This is just to reiterate a message I've kept up constantly in this blog.
The 10th Amendment to the U.S. Constitution reads as follows:
The powers not delegated to the United States by the Constitution, nor prohibited by it to the states, are reserved to the states respectively, or to the people.When you read this well known passage, think of the following term in conjunction with it: "police power." According to Wikipedia, police power is the power of the state to regulate power, especially for reasons of morality and public welfare. From a libertarian perspective, the state's police power should be a necessary evil at best.
The 10th Amendment implies, first, that the federal government does not have any kind of general police power. The only powers it has are those specific ones enumerated in the rest of the Constitution.
But notice, the Amendment does not say the states have unlimited police power, either. Certainly, that possibility is compatible with the 10th Amendment, but not as strongly as some seem to think. After all, the Amendment says the powers are reserved to the states or to the people.
So state legislatures have broader powers to regulate life than the federal government, but not unlimited power. Some powers are reserved to the people. "The people" can't reasonably be read as simply a reference to a democratic majority, either. After all, the Amendment already refers to "the majority" in each state. Who else do the powers reserved "to the states" belong to, but to the democratic legislatures in each of those states?
Unless the 10th Amendment is stupidly redundant, states do not have unlimited police power. But where is the line drawn? Just what does the federal Constitution have to say about what states do to their citizens? This question and others like it show how weak and incomplete a strictly originalist interpretation of the Constitution really is.
According to the Supreme Court (in Lawrence v. Texas), Democratic majorities do not have the power to impose a single moral vision on all of the citizens of a given state. Thus, one of the main justifications for the use of a state's police power is removed. The state's dominion to regulate the lives of its citizens is diminished.
State... power... diminished. Power left to... individuals. Sounds pretty good and libertarian, right?
In the end, the question of how much police power should the states have? has an easy answer for libertarians. The right answer always is: as little as possible. Individuals should have power, not the states or the federal government.
I don't mind saying that my interpretation of the Constitution is driven at least in part by the value I place on individual liberty. At the same time, Randy Barnett argues that my interpretation, or something like it, can be well supported by a more originalist reading of the document. And I also agree with Justice Kennedy's eloquent opinion in Lawrence:
Had those who drew and ratified the Due Process Clauses of the Fifth Amendment or the Fourteenth Amendment known the components of liberty in its manifold possibilities, they might have been more specific. They did not presume to have this insight. They knew times can blind us to certain truths and later generations can see that laws once thought necessary and proper in fact serve only to oppress. As the Constitution endures, persons in every generation can invoke its principles in their own search for greater freedom.Kennedy's opinion echoes Ronald Dworkin's distinction between semantic-originalism and expectation-originalism: the Framers were not always aware of the implications of the principles they placed in the Constitution. They expected them to have certain implications (the death penalty is not cruel or unusual), but we may discover additional or even contrary implications (the death penalty is in fact cruel and unusual.)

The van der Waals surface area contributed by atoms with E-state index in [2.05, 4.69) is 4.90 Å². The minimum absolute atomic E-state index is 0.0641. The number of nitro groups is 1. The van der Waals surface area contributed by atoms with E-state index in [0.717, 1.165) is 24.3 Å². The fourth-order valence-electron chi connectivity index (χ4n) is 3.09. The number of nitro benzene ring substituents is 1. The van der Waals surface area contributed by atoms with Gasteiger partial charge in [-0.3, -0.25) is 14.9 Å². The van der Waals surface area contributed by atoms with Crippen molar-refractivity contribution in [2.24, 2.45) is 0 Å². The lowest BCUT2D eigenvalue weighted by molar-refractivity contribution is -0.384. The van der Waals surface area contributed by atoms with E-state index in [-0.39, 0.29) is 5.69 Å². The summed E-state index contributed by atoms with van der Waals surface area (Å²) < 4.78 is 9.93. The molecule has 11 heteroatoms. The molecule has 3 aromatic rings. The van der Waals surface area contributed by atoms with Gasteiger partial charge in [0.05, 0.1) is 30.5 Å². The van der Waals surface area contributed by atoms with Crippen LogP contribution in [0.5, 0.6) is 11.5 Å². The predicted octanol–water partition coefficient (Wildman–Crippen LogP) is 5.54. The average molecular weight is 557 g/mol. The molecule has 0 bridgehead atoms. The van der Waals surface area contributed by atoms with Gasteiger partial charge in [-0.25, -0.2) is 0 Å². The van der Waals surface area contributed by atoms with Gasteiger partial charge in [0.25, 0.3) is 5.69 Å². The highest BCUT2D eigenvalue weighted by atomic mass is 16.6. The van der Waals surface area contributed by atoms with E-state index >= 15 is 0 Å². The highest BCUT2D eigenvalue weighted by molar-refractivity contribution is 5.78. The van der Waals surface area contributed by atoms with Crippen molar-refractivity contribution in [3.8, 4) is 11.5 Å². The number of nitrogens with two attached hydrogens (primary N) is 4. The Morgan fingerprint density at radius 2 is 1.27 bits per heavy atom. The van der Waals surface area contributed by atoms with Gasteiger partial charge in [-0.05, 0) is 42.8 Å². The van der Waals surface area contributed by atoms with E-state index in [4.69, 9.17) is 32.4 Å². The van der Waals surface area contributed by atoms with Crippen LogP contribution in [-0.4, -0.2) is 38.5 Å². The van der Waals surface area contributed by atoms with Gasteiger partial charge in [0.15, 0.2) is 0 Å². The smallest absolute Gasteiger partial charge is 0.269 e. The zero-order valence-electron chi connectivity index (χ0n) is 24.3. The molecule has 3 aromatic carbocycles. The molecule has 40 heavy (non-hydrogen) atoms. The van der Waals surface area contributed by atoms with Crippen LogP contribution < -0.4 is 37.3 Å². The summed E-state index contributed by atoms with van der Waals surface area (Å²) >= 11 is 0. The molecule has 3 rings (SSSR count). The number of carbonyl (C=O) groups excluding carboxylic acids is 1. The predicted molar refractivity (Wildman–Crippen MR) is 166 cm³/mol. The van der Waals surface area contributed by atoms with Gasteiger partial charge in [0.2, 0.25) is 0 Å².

The meaning of the word "cruel" need not change from one generation to the next. What may change is the discovery (based, for example, on advancements in psychology and other sciences, as well as advances in moral philosophy) that a practice that was formerly accepted actually fits within the category of the cruel.
How does this fit in with the Constitutional limits of state police power? It means that a justification for a use of police power thought to be sufficient may in fact turn out to be inadequate to justify limiting individual liberty to the extent that use requires. It means that one can be a Constitutionalist while simultaneously holding that the Constitution itself imposes drastic limits on the use of state police power.
It means one can be a libertarian and love the Constitution at the same time.
But this is not the Ron Paul approach to the Constitution. Ron Paul's approach reserves to each state an almost unlimited police power -- power to prohibit gay sex, abortion, and birth control; to bring the Ten Commandments into court rooms; to mandate segregation in buses and schools.
This is not, and never has been, a libertarian agenda. This is tyranny, but on a small scale. On a scale some Ron Paul supporters are comfortable with, living blue state lives, far away from the places in which state legislatures would use their expanded police power most effectively, if and when Ron Paul gave them the green light to do so.
That is why I have never supported Ron Paul, whether he is a racist or not. I have deeper, moral objections to his agenda. If that means his libertarian posse will put me on their hit list along with Tom Palmer and David Boaz, so be it.
I will still be right and they will still be wrong.